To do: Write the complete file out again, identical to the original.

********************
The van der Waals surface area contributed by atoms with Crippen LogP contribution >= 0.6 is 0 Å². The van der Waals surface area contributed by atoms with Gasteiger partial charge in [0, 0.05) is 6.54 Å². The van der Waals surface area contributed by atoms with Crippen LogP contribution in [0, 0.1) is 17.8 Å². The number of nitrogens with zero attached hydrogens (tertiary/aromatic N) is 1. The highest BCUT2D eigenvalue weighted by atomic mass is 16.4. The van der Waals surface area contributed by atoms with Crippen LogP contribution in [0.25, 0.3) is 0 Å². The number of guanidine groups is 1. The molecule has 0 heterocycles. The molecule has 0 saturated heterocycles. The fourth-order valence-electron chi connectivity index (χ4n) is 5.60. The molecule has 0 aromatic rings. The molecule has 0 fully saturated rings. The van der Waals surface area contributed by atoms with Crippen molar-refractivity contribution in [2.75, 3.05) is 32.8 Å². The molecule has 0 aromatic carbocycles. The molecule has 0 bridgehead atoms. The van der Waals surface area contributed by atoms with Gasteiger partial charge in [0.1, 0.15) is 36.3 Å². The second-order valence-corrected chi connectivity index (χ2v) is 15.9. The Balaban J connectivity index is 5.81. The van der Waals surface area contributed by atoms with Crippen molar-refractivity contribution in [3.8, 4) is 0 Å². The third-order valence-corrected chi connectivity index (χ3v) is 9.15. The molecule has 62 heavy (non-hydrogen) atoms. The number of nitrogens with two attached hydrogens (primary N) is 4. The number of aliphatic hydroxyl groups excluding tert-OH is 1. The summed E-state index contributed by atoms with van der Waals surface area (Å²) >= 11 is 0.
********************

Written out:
The van der Waals surface area contributed by atoms with Crippen LogP contribution >= 0.6 is 0 Å². The van der Waals surface area contributed by atoms with Gasteiger partial charge in [0, 0.05) is 6.54 Å². The van der Waals surface area contributed by atoms with Crippen LogP contribution in [0, 0.1) is 17.8 Å². The number of nitrogens with zero attached hydrogens (tertiary/aromatic N) is 1. The highest BCUT2D eigenvalue weighted by atomic mass is 16.4. The van der Waals surface area contributed by atoms with Crippen LogP contribution in [0.25, 0.3) is 0 Å². The number of guanidine groups is 1. The molecule has 0 heterocycles. The molecule has 0 saturated heterocycles. The fourth-order valence-electron chi connectivity index (χ4n) is 5.60. The molecule has 0 aromatic rings. The molecule has 0 fully saturated rings. The van der Waals surface area contributed by atoms with Crippen molar-refractivity contribution in [2.75, 3.05) is 32.8 Å². The molecule has 0 aromatic carbocycles. The molecule has 0 bridgehead atoms. The van der Waals surface area contributed by atoms with Gasteiger partial charge in [0.1, 0.15) is 36.3 Å². The second-order valence-corrected chi connectivity index (χ2v) is 15.9. The Balaban J connectivity index is 5.81. The van der Waals surface area contributed by atoms with Crippen molar-refractivity contribution in [3.8, 4) is 0 Å². The third-order valence-corrected chi connectivity index (χ3v) is 9.15. The molecule has 62 heavy (non-hydrogen) atoms. The number of nitrogens with two attached hydrogens (primary N) is 4. The number of aliphatic hydroxyl groups excluding tert-OH is 1. The summed E-state index contributed by atoms with van der Waals surface area (Å²) >= 11 is 0.